Each month, the CDI team rounds up some of the most prominent #GIcommunity research, news, and trends and highlights how they impact functional GI diagnostics and treatment of patients worldwide.
This month we explore articles on gastroparesis, COVID-19’s impact on patients with functional GI issues, and advances in identifying the cause(s) of irritable bowel syndrome (IBS).
Spreading Awareness During Gastroparesis Awareness Month
Gastroparesis is a chronic and long-term gastrointestinal disorder that impacts an estimated 5 million individuals in the US alone. In recognition of August as Gastroparesis Awareness Month by the International Foundation for GI Disorders (IFFGD), Healio Gastroenterology spoke with Thomas Abell, MD, University of Louisville Jewish Hospital Outpatient Care Center, regarding the known facts about gastroparesis (GP) and what future research is needed to inform care in this functional GI condition.
A Gut-Wrenching Pandemic for Patients with Functional GI Issues
MedPage Today reports on a retrospective study of patients by researchers at Standford University School of Medicine during the COVID-19 pandemic. The researchers found that patients with three common functional gastrointestinal and motility disorders (FGIMD), including irritable bowel syndrome (IBS), gastroparesis (GP), and functional dyspepsia (FD), reported more GI complaints, medication use, and healthcare utilization during COVID-19 than in the six months prior. However, they also noted that COVID-19 did not necessarily tie directly to symptoms and that perhaps lifestyle changes during the pandemic drove the increase in symptoms.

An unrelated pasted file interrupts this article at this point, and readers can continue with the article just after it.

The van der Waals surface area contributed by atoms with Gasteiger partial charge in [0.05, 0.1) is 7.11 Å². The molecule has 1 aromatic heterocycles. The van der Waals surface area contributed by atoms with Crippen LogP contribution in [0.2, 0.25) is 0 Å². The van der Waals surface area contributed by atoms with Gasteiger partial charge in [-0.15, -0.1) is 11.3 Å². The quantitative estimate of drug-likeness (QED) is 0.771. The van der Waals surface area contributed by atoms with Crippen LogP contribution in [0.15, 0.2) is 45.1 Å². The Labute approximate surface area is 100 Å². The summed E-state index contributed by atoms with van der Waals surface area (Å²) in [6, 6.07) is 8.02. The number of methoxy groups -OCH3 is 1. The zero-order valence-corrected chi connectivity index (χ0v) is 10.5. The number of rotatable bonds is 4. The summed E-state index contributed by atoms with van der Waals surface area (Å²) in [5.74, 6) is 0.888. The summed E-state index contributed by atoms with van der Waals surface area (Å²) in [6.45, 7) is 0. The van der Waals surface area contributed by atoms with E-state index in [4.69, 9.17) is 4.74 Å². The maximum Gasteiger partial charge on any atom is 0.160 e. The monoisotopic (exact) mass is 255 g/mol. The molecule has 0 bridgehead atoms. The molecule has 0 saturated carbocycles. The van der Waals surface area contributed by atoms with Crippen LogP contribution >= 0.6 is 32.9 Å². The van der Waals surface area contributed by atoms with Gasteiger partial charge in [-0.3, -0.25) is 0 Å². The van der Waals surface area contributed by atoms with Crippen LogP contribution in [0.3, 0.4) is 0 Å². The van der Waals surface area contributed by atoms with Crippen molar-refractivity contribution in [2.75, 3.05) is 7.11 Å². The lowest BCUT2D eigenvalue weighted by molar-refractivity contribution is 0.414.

Solving the Mystery of IBS
Personal Health columnist and best-selling author Jane Brody writes in The New York Times how medical experts and researchers are starting to “untangle the biological underpinnings” of irritable bowel syndrome (IBS), a functional gastrointestinal disorder with multiple underlying etiologies. Brody discusses recent research by Dr. Marc E. Rothenberg that links symptoms of IBS with a gastrointestinal infection. She goes on to explore additional details on IBS, including common symptoms, therapies, and treatments.
Breath-Based VOCs in Current Gastrointestinal Research
Iron deficiency affects up to 25% of people, yet prescribed iron supplements can cause significant gastrointestinal side effects. In a guest blog post for Owlstone Medical, Sarah Bloor from CDI’s UK joint partner Functional Gut Diagnostics discusses the collaborative clinical study that aims to investigate whether methane is the cause of oral iron-induced constipation.